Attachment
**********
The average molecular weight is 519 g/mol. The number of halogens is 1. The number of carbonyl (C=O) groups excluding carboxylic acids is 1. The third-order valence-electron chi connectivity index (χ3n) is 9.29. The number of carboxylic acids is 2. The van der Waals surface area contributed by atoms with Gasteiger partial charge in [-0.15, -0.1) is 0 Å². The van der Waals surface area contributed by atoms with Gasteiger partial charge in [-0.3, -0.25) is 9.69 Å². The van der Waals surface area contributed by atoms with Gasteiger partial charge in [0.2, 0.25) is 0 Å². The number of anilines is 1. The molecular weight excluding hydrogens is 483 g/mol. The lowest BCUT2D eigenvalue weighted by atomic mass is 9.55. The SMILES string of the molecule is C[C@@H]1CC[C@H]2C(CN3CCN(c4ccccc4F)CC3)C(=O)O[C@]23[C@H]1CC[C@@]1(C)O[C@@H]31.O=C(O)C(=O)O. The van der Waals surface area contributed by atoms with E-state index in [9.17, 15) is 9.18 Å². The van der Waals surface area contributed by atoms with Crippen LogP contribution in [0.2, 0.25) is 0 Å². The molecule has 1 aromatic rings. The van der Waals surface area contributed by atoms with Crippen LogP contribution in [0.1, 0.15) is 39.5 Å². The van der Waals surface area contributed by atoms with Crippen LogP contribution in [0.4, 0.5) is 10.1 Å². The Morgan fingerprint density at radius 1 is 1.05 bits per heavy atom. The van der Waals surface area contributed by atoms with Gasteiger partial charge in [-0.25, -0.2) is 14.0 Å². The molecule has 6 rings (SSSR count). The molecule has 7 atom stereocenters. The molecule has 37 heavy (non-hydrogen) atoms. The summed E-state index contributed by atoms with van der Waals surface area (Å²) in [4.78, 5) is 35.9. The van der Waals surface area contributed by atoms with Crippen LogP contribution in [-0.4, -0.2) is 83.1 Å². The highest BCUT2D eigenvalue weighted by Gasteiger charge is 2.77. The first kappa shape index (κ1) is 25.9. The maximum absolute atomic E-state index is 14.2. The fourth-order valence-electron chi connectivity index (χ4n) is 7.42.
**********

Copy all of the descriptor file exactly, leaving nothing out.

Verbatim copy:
The average molecular weight is 519 g/mol. The number of halogens is 1. The number of carbonyl (C=O) groups excluding carboxylic acids is 1. The third-order valence-electron chi connectivity index (χ3n) is 9.29. The number of carboxylic acids is 2. The van der Waals surface area contributed by atoms with Gasteiger partial charge in [-0.15, -0.1) is 0 Å². The van der Waals surface area contributed by atoms with Gasteiger partial charge in [-0.3, -0.25) is 9.69 Å². The van der Waals surface area contributed by atoms with Gasteiger partial charge in [0.2, 0.25) is 0 Å². The number of anilines is 1. The molecular weight excluding hydrogens is 483 g/mol. The lowest BCUT2D eigenvalue weighted by atomic mass is 9.55. The SMILES string of the molecule is C[C@@H]1CC[C@H]2C(CN3CCN(c4ccccc4F)CC3)C(=O)O[C@]23[C@H]1CC[C@@]1(C)O[C@@H]31.O=C(O)C(=O)O. The van der Waals surface area contributed by atoms with E-state index in [9.17, 15) is 9.18 Å². The van der Waals surface area contributed by atoms with Crippen LogP contribution in [0.2, 0.25) is 0 Å². The molecule has 1 aromatic rings. The van der Waals surface area contributed by atoms with Crippen LogP contribution in [0.1, 0.15) is 39.5 Å². The van der Waals surface area contributed by atoms with Crippen LogP contribution in [0.4, 0.5) is 10.1 Å². The Morgan fingerprint density at radius 1 is 1.05 bits per heavy atom. The van der Waals surface area contributed by atoms with Gasteiger partial charge in [-0.25, -0.2) is 14.0 Å². The molecule has 6 rings (SSSR count). The molecule has 7 atom stereocenters. The molecule has 37 heavy (non-hydrogen) atoms. The summed E-state index contributed by atoms with van der Waals surface area (Å²) in [4.78, 5) is 35.9. The van der Waals surface area contributed by atoms with Crippen LogP contribution in [-0.4, -0.2) is 83.1 Å². The highest BCUT2D eigenvalue weighted by Gasteiger charge is 2.77. The first kappa shape index (κ1) is 25.9. The maximum absolute atomic E-state index is 14.2. The fourth-order valence-electron chi connectivity index (χ4n) is 7.42.